follows is merely my (Hartmut's) opinion: please take it
with multiple grains of salt!
This section addresses online dictionaries and provides some general advice for using both online and print dictionaries:
The remaining sections refer to print dictionaries only:
Whatever dictionary you buy, you should absolutely do the
following three things:
- At this point, an online dictionary will probably be good enough for most people's needs. Check out especially the PONS online dictionary, which replicates the strengths of a good paper dictionary in an online format (in particular, results are organized logically by categories of meaning, rather than simply presented in an alphabetical list), and the LEO online dictionary, whose comprehensiveness makes it an excellent complement to PONS. LEO's other great strength are the forum discussions at the bottom of the list of results for a given term, where you will often find helpful answers to more difficult translation problems. LEO is also available as a free smartphone app; PONS you would have to pay for (which I'm too cheap to do and so haven't tried).
- Click here for an annotated list of online German dictionaries
you have looked up a word in the German-English section,
look it up in the English-German section (and vice-versa)
to avoid misunderstandings.
Use whatever clues to the different senses of the word
are given in the dictionary--and use your common sense!
Then you won't find yourself saying "Dattel" when
you mean a "date" on the weekend, or "Arbeitshose"
for "overall" when you don't mean "work pants" :)
overuse the dictionary. If you're trying
to understand something, only look up words if you
can't make a reasonable guess. If you're trying
to write or say something, consider first whether
you could express your idea in a different way using
the vocabulary you know before you look up a word
or expression. Puritan guilt culture may have
conditioned you to look up every single word you're
unsure of--but in fact, you should feel guilty if
you do look up everything, because you'll learn
less, lose sight of the overall picture, and learning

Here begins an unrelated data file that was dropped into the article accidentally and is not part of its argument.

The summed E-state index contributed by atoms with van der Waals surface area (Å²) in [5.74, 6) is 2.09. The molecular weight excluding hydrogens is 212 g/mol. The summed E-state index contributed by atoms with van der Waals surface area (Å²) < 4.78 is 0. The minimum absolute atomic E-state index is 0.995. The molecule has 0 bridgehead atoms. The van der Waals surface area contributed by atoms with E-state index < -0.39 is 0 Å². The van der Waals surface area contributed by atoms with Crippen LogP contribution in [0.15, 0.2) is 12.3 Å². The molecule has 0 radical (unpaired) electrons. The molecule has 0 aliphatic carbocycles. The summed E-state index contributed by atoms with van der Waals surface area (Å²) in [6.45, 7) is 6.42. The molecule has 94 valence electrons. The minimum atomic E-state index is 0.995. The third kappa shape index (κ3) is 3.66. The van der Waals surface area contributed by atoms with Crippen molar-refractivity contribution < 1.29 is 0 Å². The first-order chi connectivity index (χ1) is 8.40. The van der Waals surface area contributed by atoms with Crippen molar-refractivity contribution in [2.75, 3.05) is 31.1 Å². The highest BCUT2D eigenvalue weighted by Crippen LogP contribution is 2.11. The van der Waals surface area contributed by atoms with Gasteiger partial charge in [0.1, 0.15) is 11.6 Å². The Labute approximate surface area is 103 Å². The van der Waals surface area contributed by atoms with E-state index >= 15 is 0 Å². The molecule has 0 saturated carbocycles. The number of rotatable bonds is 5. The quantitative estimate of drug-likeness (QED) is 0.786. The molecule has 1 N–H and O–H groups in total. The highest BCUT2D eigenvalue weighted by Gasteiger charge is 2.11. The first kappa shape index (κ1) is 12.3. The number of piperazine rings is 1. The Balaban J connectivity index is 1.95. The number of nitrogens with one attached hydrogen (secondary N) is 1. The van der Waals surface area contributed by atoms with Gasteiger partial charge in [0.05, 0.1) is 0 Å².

German will feel like a chore instead of a pleasure.
- If you do buy a paper dictionary, read
the instructions in the front telling you how the
dictionary is organized: How does it list plural
forms? How does it list irregular verbs?
How does it organize its entries?
Bigger dictionaries will of course generally be more comprehensive,
but the bigger the dictionary, the less likely you are to carry it with
you and to actually use it when you need it. I'd recommend that the
first dictionary you get be a paperback in the $12-$15 price range, with
about 100,000 entries. Later, if you can afford a bigger dictionary
to keep at home, that's great.
New World German Dictionary, Concise Edition (orange;
roughly $14) This is the dictionary I most recommend.
Don't buy the "Compact Edition": it's too small and
not worth saving a few dollars. Strengths: principal
parts of irregular verbs (but not, unfortunately,
present tense stem-changes) are listed in the verbs
entry in the German-English section; typeface is very
readable; organization is easy to follow; entries
are well chosen and accurate. Weaknesses: plural
and genitive endings are only listed (in the German-English
section) for words not following any regular pattern--but
you can turn this into a strength by familiarizing
yourself with the comprehensive list of noun ending
patterns on page xvi, a very useful feature.
- If you're a beginner and not confident in your skills in navigating the abbreviations and conventions of most bilingual dictionaries, you may like the
Harper Collins Beginner's German Dictionary, 5th ed. This contains a reasonable number of entries (but much fewer than the Webster's dictionary mentioned above), lots of helpful usage examples, and is especially easy to read and use. It lists articles and plurals with every noun, and irregular verb forms with every verb. The ISBN is
of the bigger dictionaries listing "Collins"
and/or "Klett" on the publisher page are excellent:
the above dictionary comes from that publisher. The "big" dictionary we recommend is the
Harper Collins Unabridged German Dictionary.
- Despite the warning below, the bigger dictionaries from Langenscheidt's are quite good.
(i.e. I wouldn't buy these)
dictionaries (the yellow ones) These should
be the best, because this publisher has a long tradition
and publishes some great reference works. Nevertheless,
the compact Langenscheidt's dictionaries seem to me
to be among the least useful and user-friendly dictionaries
available. But if you get a big Langenscheidt's
dictionary and take the time to learn to use it, you
will have a reliable and useful reference work.
- Since writing this, I've gotten one email from someone who's very happy with his Langenscheidt's dictionary: Langenscheidts Taschenwoerterbuch, Revised Edition 1997--ISBN 3-468-11125-8